Blog: A Permaculture Language

A Permaculture Journey From Costa Rica to the Inner Lands

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My first roots started to grow as a nomadic seed, an active ecologist wandering from project to project, leaving a positive trace in my wake – compost piles, composting toilets, native plant gardens, botanical inventories, gray water recycling systems…I was wandering and unable to ground myself in a long term vision.

Becoming a Tree

I was looking for the right grounding for my life. My background was from EARTH University (Agriculture) and Schumacher College (Holistic Sciences), both alternative institutions that urged me to dream a new vision of a sustainable society. I took my first Permaculture Design Course in 2010 with Scott Pittman, who brilliantly introduced me to the concepts of Permaculture Design and the invisible structures. Invisible structures are a part of permaculture that teaches us to understand the underlying effect of legal and financial systems on our lives, landscapes, and societies. And it teaches us how to find and create alternatives that are life-affirming and non-destructive. And that knowledge helped me to find my ground.

I started my search for a spiritual community, one of the longer lasting social structures in human history. That is how I ended up at Sat Yoga Ashram in my native Costa Rica. There, I started to become a tree, grounded in invisible structures combined of fertile garden soil, love, and inner peace – peace for which I strive, lovingly, daily.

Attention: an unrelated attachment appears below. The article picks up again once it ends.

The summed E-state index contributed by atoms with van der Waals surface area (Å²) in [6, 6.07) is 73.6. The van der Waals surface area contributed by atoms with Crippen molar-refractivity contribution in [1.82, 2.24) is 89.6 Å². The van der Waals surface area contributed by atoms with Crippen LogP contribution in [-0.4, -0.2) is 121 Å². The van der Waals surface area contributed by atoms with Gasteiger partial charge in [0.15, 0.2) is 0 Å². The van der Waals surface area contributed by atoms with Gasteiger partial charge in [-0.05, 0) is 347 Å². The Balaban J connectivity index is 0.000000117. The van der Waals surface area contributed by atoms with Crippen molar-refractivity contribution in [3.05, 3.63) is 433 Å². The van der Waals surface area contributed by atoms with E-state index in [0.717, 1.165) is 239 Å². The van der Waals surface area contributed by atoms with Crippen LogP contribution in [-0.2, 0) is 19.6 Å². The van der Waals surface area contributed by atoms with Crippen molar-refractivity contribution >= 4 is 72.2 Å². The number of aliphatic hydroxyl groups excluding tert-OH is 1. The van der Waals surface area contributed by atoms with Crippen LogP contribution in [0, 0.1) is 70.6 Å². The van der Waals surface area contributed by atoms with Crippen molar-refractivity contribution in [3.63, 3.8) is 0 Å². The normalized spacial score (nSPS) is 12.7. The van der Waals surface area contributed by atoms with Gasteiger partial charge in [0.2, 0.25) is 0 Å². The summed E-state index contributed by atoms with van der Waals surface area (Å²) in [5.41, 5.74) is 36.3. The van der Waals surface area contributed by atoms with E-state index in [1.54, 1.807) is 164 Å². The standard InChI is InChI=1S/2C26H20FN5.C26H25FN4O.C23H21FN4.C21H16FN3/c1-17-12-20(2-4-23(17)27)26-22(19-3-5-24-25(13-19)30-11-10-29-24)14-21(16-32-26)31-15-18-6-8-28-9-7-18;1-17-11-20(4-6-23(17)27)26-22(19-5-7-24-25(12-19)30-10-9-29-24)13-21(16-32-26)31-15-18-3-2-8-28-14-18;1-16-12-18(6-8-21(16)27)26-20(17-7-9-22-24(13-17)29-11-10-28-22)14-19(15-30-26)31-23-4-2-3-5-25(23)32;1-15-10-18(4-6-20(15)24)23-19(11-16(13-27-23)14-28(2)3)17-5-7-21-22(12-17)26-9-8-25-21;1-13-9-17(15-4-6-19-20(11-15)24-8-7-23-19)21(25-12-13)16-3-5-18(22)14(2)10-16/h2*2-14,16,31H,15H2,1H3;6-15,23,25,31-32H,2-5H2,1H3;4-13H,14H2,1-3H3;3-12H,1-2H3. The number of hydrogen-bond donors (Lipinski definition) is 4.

Humility and Humus

Nowadays, my role at the Ashram is to co-coordinate permaculture projects and some day-to-day administrative activities. I guide and supervise local workers and volunteers, and co-design our daily life/projects/emergent situations. I am very conscious of the flexibility required to be part of a community and my role changes constantly. I am open to washing dishes and sweeping floors with the same love that I put into designing gardens. There is no work that I see as more or less valuable for the holistic functioning of a community, and humility is a key skill in designing – whether I work with a garden, or with a community of fellow humans. Humility comes from the word “humus” – the organic component of soil, the component that makes it alive.

My Permaculture Work

I have observed and let unfold the potential of the land and the people around me at the pace that is allowed by nature and human capabilities. By hearing and feeling the needs of the social and natural ecosystems instead of imposing beliefs and techniques, I have learned so much. What I do is sometimes successful, sometimes not, and I have learned more from failures than successes.